Q: Are numbers real?

Physicist: This question usually comes in the form of “are complex numbers real?” or “are negative numbers real?” or something along those lines.  Turns out you can answer all of these questions at once (if you make up a nice enough definition for what “real” means).

If you think of “realness” in terms of what can be touched, or observed, or measured, then numbers (all kinds of numbers) are clearly not real.  That is, numbers don’t phyiscally exist anywhere.  No beachcomber will ever discover a new number during the practice of their venerated craft.  That said, many people would say that “natural numbers” (which are 1, 2, 3, …) are real in the sense that you can find examples in nature of 3, because you can see (for example) 3 turtles together.  Hence the name: natural numbers.  By the same note, imaginary numbers don’t exist, because you’ll never see i turtles (where i=\sqrt{-1}) in nature.

One, two, three.  Three turtles.

One, two, three. Three turtles.

Numbers (math in general really) are all about describing patterns.  Regular numbers are great at describing some things (like how many turtles are around), but there are a lot of patterns in nature that can’t be so easily described and require different kinds of “mathematical objects”, like negative numbers, non-integer numbers, complex numbers, matrices, polynomials, lots of stuff.

“3” seems to be a nice and solid property of the group of turtles in the picture above, and “3” seems pretty “real” as a result.  You can move the turtles around, rename them, paint them, whatever, and you’ll still have 3.  But there’s nothing terribly special about the property of having a certain number of things.  Something like a knot, for example, has properties that are very real but are better described by polynomials.  The “Alexander-Conway polynomial of a knot” stays the same no matter how you change the knot (any change that doesn’t involve cutting).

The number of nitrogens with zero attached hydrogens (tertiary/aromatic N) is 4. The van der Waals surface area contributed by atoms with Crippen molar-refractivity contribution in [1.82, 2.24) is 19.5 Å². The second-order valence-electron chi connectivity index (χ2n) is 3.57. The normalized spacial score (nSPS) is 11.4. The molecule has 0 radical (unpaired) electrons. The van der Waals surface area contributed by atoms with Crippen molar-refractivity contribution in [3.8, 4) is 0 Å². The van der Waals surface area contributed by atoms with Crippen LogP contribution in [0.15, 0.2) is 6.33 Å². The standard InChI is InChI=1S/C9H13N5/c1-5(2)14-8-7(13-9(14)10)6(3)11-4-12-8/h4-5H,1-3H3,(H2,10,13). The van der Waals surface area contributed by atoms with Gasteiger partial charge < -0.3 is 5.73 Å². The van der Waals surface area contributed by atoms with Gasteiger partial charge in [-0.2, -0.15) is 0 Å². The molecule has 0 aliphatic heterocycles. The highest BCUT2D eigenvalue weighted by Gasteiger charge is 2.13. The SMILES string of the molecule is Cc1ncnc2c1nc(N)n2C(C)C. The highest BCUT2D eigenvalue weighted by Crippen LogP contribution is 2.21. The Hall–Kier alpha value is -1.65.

By the way, this isn’t particularly advanced math and you can learn it yourself!

All of the simplest knots, expressed with the least number of crossings, and the "Riedmeister moves"

All of the simplest knots, expressed with the least number of crossings, and the “Reidemeister moves” which change what a knot looks like, but don’t actually change the knot itself.  Each of these knots (and a lot more) have their own polynomial.